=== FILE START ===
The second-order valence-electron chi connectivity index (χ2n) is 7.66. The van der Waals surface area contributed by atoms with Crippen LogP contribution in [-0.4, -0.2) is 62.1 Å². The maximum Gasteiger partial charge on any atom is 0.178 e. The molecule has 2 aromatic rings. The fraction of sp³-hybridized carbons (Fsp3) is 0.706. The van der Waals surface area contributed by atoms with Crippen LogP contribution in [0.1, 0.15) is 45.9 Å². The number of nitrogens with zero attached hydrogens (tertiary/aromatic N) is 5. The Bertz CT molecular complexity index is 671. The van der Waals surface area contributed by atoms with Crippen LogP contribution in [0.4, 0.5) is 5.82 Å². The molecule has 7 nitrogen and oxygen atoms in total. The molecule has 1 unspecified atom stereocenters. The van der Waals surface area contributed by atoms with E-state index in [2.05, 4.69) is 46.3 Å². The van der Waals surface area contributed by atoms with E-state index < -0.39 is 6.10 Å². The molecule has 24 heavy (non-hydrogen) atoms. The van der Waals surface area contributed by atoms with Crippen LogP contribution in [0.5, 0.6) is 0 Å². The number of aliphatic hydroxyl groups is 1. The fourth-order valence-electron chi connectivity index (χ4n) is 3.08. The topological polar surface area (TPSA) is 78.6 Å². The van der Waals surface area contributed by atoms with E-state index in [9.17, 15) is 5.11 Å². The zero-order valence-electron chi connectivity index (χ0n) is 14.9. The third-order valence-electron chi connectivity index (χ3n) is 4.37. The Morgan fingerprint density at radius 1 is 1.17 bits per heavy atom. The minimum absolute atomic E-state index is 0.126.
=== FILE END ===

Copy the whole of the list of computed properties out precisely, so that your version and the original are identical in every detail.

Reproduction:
The second-order valence-electron chi connectivity index (χ2n) is 7.66. The van der Waals surface area contributed by atoms with Crippen LogP contribution in [-0.4, -0.2) is 62.1 Å². The maximum Gasteiger partial charge on any atom is 0.178 e. The molecule has 2 aromatic rings. The fraction of sp³-hybridized carbons (Fsp3) is 0.706. The van der Waals surface area contributed by atoms with Crippen LogP contribution in [0.1, 0.15) is 45.9 Å². The number of nitrogens with zero attached hydrogens (tertiary/aromatic N) is 5. The Bertz CT molecular complexity index is 671. The van der Waals surface area contributed by atoms with Crippen LogP contribution in [0.4, 0.5) is 5.82 Å². The molecule has 7 nitrogen and oxygen atoms in total. The molecule has 1 unspecified atom stereocenters. The van der Waals surface area contributed by atoms with E-state index in [2.05, 4.69) is 46.3 Å². The van der Waals surface area contributed by atoms with E-state index < -0.39 is 6.10 Å². The molecule has 24 heavy (non-hydrogen) atoms. The van der Waals surface area contributed by atoms with Crippen LogP contribution in [0.5, 0.6) is 0 Å². The number of aliphatic hydroxyl groups is 1. The fourth-order valence-electron chi connectivity index (χ4n) is 3.08. The topological polar surface area (TPSA) is 78.6 Å². The van der Waals surface area contributed by atoms with E-state index in [9.17, 15) is 5.11 Å². The zero-order valence-electron chi connectivity index (χ0n) is 14.9. The third-order valence-electron chi connectivity index (χ3n) is 4.37. The Morgan fingerprint density at radius 1 is 1.17 bits per heavy atom. The minimum absolute atomic E-state index is 0.126.